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Rajon Rondo A Better Blazer Than Damian Lillard?



The last playoff game in Memphis didn’t go well. Neither did the first.

That’s the NBA. Teams click, then they don’t, and everyone finds a player to blame.

In Portland that player is Damian Lillard.

The poor guy becomes a household name, gets a ton of press, and he’s now the biggest problem?

Lillard faced the best point guards in the Western Conference at the end of the season. Stephen Currie, Chris Paul, and Russel Westbrook took turns lighting him up.

Did anyone notice how they scored around forty each?

The story then was Lillard’s best defense is his offense. If he’s off on offense, what’s the back-up for his defense then?

Great players fill up their stat lines with rebounds, steals, assists, free throws. They spark their teams to greater effort. They make other players better.

Leaders don’t turn into anchors and moor their teams in one place.

The NBA Playoffs aren’t a fishing trip.

No sports fan needs an anchor holding their team down. Look at the Memphis Grizzlies. Their point guard is nearly crippled, they say. He’s got something wrong with his foot that feels like running on a golf ball.

An easy opponent for Lillard?

Conley went for eighteen points in the second game, another reminder that Portland picked the wrong Buckeye in the Greg Oden draft.

It’s one thing to get drilled by Currie, Paul, and Westbrook. But a one legged Conley with foot and wrist injuries?

Call Lillard out, but don’t call him a quitter.

That title belongs to Rajon Rondo. You feel bad for Lillard? His shots aren’t dropping. His defense is lacking. But he’s still playing.

He hasn’t quit on his coach, his team, or the Portland Trail Blazers.

Imagine how Dallas feels about their new Maverick. Rondo makes nearly $13,000,000 and he can’t shoot from the floor, the free throw line, or pass very well. Top it off with his clock skills.

He can’t tell time, turning the ball over when he walked it up late across the half court line.

This is a blue blooded NBA star from the University of Kentucky in the Blue Grass State.

He was an NBA champion with the Boston Celtics of Paul Pierce and Kevin Garnett and Ray Allen. Now he’s either a quitter during the biggest part of the NBA season, or he’s injured.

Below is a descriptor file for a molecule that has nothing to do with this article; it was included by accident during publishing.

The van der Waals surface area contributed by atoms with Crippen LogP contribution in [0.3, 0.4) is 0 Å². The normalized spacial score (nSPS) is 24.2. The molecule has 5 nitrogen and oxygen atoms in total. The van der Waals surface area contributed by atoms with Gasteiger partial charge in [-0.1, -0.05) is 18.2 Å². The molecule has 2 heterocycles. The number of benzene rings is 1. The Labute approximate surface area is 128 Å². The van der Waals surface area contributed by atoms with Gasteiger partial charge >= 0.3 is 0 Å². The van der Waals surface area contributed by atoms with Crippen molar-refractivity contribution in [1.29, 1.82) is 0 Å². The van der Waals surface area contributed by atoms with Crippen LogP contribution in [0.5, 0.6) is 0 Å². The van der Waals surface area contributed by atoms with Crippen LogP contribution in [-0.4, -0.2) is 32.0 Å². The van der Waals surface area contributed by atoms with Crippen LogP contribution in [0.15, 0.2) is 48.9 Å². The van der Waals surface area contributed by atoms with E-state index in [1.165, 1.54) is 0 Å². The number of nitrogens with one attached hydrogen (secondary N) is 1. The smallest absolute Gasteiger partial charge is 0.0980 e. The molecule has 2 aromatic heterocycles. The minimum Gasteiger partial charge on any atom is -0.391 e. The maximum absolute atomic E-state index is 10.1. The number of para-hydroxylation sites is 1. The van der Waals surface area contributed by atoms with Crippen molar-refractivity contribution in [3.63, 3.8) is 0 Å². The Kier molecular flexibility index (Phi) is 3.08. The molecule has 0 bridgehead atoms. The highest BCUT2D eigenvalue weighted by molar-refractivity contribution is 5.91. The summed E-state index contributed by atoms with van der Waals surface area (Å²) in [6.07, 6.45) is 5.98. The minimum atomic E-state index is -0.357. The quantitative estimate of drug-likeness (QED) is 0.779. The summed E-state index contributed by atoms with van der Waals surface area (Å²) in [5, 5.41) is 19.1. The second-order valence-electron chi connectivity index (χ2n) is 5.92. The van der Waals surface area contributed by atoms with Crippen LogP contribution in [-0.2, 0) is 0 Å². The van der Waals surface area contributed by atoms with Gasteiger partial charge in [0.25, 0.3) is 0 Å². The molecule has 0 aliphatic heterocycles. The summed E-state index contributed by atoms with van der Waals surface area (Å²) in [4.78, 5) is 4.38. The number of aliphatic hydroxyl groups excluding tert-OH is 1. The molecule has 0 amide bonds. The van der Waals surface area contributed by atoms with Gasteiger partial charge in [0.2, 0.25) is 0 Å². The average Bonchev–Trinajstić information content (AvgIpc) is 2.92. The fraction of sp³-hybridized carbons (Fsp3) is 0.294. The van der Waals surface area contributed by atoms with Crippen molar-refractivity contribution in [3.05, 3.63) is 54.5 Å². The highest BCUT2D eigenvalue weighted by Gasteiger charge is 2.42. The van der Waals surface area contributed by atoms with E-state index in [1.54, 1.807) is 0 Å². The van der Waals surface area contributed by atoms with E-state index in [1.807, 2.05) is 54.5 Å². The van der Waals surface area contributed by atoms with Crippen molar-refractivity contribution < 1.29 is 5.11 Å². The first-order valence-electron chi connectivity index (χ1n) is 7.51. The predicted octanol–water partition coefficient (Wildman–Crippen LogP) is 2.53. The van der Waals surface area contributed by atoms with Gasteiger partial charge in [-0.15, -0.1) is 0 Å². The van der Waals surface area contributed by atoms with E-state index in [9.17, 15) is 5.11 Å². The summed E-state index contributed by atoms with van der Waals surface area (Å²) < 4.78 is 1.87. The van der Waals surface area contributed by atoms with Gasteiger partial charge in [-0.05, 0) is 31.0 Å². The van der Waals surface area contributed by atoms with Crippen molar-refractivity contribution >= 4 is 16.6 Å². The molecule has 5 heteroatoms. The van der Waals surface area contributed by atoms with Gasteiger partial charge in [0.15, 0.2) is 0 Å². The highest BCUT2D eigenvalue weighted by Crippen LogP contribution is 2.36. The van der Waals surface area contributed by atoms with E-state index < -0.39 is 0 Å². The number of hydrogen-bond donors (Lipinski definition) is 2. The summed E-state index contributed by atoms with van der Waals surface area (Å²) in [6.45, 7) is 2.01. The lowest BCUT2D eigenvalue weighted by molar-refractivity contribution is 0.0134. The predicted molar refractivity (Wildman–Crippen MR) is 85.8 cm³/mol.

Notice how I didn’t mention faking an injury?

Everyone has their own way of dealing with pain and injury.

Rondo’s was playing like a scrub then claiming a back injury. Backs are tricky things. They flare up, calm down, then when you least expect it strike like a overloaded electrical circuit.

Damian Lillard isn’t taking notes from the Rondo playbook.

He’ll take the hits, the complaints, and channel them into a better game, not a head game. He knows what to do. Quitting isn’t on his agenda.

He’s been down his entire basketball life, told he’ll never make it out of Oakland, never make it in college, never make an NBA team.

All he’s done is show everyone along the way how wrong they are. He knows how to get up, how to lift others and make them better.

You thought that job belonged to Wesley Matthews? It does, but Wes is off the court at game times. He can’t show his teammates what it means to play ‘Stop The Ball.’ And they don’t stop the ball.

Damian Lillard could crawl into a hole and pull the dirt in after him.

He could disappear to the point of ‘Damian Who?’ Sports fans have short attention spans.

The only thing to lift the haze of a team failure is blowing away the opponents in the next game.

Will it happen? Damian is different than Wes in one important way: He doesn’t have a torn achilles tendon to rehab.

He’s different than Rajon Rondo who tore his ACL in 2013 and may never be the same player.

There is speculation that Wes Matthews is the reason Damian Lillard is the Damian Lillard we know. Without Matthews, Lillard falls back in the pack of emerging point guards.

If you agree, you’d be wrong.

Lillard is the player we think he is. But he’s young.

He’ll find a way to dominate as long as he avoids the injury fear and plays to not get hurt. The best example of that is Derrick Rose in Chicago with one injury following another. He finding a way back.

Damian Lillard doesn’t need a map or a compass to find his way.

And he doesn’t need Wesley Matthews who may never be the same player after he heals. He needs to huddle up with LaMarcus Aldridge and Nic Batum and make a pledge.

It’s not about a team that doesn’t lose to Spanish players, then does.

It’s not about getting hammered by lesser teams on a good night.

What it’s about is getting fired up enough to show fans the sort of basketball they’ve never seen.

“They think we’ve given up? They think they’ve seen the best we’ve got? We haven’t seen the best we’ve got and we’re here everyday. Let’s put one together. Then another. If it’s not my night, it’ll be yours. Or yours. Let’s wrap this team in victories like no one in Portland expects. Let’s show the NBA what it means to get up.”

That’s the sort of fired up Damian Lillard needs Saturday.



About David Gillaspie
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